Norman Stanley Fletcher

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For other people named Norman Fletcher, see Norman Fletcher (disambiguation).
Norman Stanley Fletcher
Normanstanleyfletcher.PNG
Ronnie Barker as Fletcher.
Porridge/Going Straight character
Portrayed by Ronnie Barker
Shaun Williamson
Duration Porridge:
1974–77
Going Straight:
1978
Life Beyond the Box:
2003
Porridge:
The Stage Show:

2009–10
First appearance 5 September 1974
(Porridge)
24 February 1978
(Going Straight)
29 December 2003
(Life Beyond the Box)
Last appearance 5 March 1977
(Porridge)
7 April 1978
(Going Straight)
29 December 2003
(Life Beyond the Box)
Created by Dick Clement and
Ian Le Frenais
Spin-off
appearances
1978
(Going Straight)
2003
(Life Beyond the Box)
Profile
Occupation Pub landlord
(former criminal)
Home Muswell Hill

Norman Stanley "Fletch" Fletcher is the fictional main character in the popular BBC sitcom Porridge, and the less-successful spin-off, Going Straight.[1] He was played by Ronnie Barker.[2]

He was sentenced to serve the particular stretch of 'porridge' detailed in the series due to a long and failing attempt to steal an articulated truck. The truck was full of alcohol. His plan was to drive the truck to a nearby field where he would leave the truck and make off with some of the booze. But he had no idea on how to drive the truck and ended up crashing into a garden. He was then arrested after the owner of the house called the police. He was arrested for robbery and dangerous driving, several other offences were taken into consideration.

His tactics range from the practical (stealing pills from the prison doctor and eggs from the prison farmyard), to the symbolic (finding new and imaginative ways to stick two fingers up at Mackay and get away with it). In return, Mackay's frenzied, neurotic attempts to catch Fletch out, when fruitful, give the warder a level of smugness and satisfaction that is only accentuated by his charge's hostility and skulking.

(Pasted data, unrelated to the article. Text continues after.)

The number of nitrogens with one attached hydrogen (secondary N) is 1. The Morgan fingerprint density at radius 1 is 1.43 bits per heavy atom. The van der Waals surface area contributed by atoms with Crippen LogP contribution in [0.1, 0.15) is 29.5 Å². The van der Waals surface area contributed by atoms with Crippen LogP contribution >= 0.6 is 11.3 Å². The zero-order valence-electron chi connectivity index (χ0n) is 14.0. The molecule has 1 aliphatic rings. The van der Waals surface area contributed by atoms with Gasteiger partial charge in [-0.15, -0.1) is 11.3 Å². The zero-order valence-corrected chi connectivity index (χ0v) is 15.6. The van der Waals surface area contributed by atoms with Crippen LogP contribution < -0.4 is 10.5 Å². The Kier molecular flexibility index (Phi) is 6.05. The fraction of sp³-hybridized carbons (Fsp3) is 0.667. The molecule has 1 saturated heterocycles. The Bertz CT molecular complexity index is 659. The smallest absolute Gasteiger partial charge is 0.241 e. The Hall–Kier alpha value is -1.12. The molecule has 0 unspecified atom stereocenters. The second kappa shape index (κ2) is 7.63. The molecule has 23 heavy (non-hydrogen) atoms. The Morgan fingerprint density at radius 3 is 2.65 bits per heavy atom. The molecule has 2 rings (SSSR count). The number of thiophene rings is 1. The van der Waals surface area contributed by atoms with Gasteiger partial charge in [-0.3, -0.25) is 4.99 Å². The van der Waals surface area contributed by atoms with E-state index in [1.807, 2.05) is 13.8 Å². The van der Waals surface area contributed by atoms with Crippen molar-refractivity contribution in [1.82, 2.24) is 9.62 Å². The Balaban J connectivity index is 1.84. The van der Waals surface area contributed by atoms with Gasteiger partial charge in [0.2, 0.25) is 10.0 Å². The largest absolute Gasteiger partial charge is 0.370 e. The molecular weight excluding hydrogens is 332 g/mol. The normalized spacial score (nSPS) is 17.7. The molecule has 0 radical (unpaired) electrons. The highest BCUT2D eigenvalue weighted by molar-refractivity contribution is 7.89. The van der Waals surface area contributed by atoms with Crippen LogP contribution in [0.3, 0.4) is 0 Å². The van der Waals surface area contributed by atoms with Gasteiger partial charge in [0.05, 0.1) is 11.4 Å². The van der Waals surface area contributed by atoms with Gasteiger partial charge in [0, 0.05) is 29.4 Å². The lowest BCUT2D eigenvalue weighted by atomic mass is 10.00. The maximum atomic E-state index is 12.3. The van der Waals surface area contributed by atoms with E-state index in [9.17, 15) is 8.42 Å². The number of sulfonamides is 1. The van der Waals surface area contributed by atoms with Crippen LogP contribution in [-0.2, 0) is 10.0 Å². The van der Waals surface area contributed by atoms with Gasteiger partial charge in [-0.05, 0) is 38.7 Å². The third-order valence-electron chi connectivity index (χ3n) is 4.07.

Fletch is also surprised when this spell in prison finds him taking on the role of the father figure. It is left to him to help Warren when he needs a letter read or written, and to oversee new, younger inmates such as McClaren and Godber.

As Fletch's cellmate, Godber became a close associate, and is frequently involved in his various schemes. The doe-eyed, optimistic Brummie was the perfect sidekick for the grouchy, world-weary Londoner, and the banter between the two became one of the main attractions of the series.

This was best illustrated in the ambitious episode "A Night In", a bottle episode set entirely in relative darkness within the confines of their cell, with only the pair's conversation for entertainment.

Fletch is also manipulative, and can play upon the sympathies and weaknesses of people like the liberal warden, Mr Barrowclough, and the ineffectual prison governor to acquire more pleasant employment, accommodation or special privileges.